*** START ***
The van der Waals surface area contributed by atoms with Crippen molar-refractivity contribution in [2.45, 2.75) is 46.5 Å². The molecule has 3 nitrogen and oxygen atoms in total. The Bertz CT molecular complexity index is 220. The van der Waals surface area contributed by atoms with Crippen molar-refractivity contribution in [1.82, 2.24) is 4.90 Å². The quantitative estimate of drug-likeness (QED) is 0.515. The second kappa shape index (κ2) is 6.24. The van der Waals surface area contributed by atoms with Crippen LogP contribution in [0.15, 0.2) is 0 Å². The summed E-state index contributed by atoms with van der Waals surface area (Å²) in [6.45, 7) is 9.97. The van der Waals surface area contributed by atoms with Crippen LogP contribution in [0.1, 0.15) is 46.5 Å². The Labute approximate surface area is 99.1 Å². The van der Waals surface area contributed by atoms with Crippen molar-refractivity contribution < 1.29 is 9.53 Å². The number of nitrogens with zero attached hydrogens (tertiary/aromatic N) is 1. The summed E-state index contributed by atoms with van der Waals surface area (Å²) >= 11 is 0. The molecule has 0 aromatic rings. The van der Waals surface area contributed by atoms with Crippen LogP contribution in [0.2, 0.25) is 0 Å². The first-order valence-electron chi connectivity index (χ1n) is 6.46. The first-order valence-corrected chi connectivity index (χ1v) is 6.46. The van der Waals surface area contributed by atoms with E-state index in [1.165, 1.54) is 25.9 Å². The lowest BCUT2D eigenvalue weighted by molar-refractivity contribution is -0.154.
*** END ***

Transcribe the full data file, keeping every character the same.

The van der Waals surface area contributed by atoms with Crippen molar-refractivity contribution in [2.45, 2.75) is 46.5 Å². The molecule has 3 nitrogen and oxygen atoms in total. The Bertz CT molecular complexity index is 220. The van der Waals surface area contributed by atoms with Crippen molar-refractivity contribution in [1.82, 2.24) is 4.90 Å². The quantitative estimate of drug-likeness (QED) is 0.515. The second kappa shape index (κ2) is 6.24. The van der Waals surface area contributed by atoms with Crippen LogP contribution in [0.15, 0.2) is 0 Å². The summed E-state index contributed by atoms with van der Waals surface area (Å²) in [6.45, 7) is 9.97. The van der Waals surface area contributed by atoms with Crippen LogP contribution in [0.1, 0.15) is 46.5 Å². The Labute approximate surface area is 99.1 Å². The van der Waals surface area contributed by atoms with Crippen molar-refractivity contribution < 1.29 is 9.53 Å². The number of nitrogens with zero attached hydrogens (tertiary/aromatic N) is 1. The summed E-state index contributed by atoms with van der Waals surface area (Å²) >= 11 is 0. The molecule has 0 aromatic rings. The van der Waals surface area contributed by atoms with Crippen LogP contribution in [0.2, 0.25) is 0 Å². The first-order valence-electron chi connectivity index (χ1n) is 6.46. The first-order valence-corrected chi connectivity index (χ1v) is 6.46. The van der Waals surface area contributed by atoms with E-state index in [1.165, 1.54) is 25.9 Å². The lowest BCUT2D eigenvalue weighted by molar-refractivity contribution is -0.154.